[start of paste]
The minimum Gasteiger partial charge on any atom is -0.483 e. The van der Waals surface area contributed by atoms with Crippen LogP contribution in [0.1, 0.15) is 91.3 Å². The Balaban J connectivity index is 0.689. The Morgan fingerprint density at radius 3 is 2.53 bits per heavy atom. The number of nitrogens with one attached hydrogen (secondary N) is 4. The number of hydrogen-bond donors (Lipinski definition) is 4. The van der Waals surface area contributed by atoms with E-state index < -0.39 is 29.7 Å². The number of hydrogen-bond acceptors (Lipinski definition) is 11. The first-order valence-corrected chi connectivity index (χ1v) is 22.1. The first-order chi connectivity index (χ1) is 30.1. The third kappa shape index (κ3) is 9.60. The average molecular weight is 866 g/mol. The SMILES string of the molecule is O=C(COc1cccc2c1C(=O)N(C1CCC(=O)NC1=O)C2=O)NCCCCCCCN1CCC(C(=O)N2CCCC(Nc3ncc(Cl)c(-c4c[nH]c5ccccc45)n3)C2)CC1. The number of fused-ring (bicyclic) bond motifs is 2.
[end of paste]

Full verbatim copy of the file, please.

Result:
The minimum Gasteiger partial charge on any atom is -0.483 e. The van der Waals surface area contributed by atoms with Crippen LogP contribution in [0.1, 0.15) is 91.3 Å². The Balaban J connectivity index is 0.689. The Morgan fingerprint density at radius 3 is 2.53 bits per heavy atom. The number of nitrogens with one attached hydrogen (secondary N) is 4. The number of hydrogen-bond donors (Lipinski definition) is 4. The van der Waals surface area contributed by atoms with E-state index < -0.39 is 29.7 Å². The number of hydrogen-bond acceptors (Lipinski definition) is 11. The first-order valence-corrected chi connectivity index (χ1v) is 22.1. The first-order chi connectivity index (χ1) is 30.1. The third kappa shape index (κ3) is 9.60. The average molecular weight is 866 g/mol. The SMILES string of the molecule is O=C(COc1cccc2c1C(=O)N(C1CCC(=O)NC1=O)C2=O)NCCCCCCCN1CCC(C(=O)N2CCCC(Nc3ncc(Cl)c(-c4c[nH]c5ccccc45)n3)C2)CC1. The number of fused-ring (bicyclic) bond motifs is 2.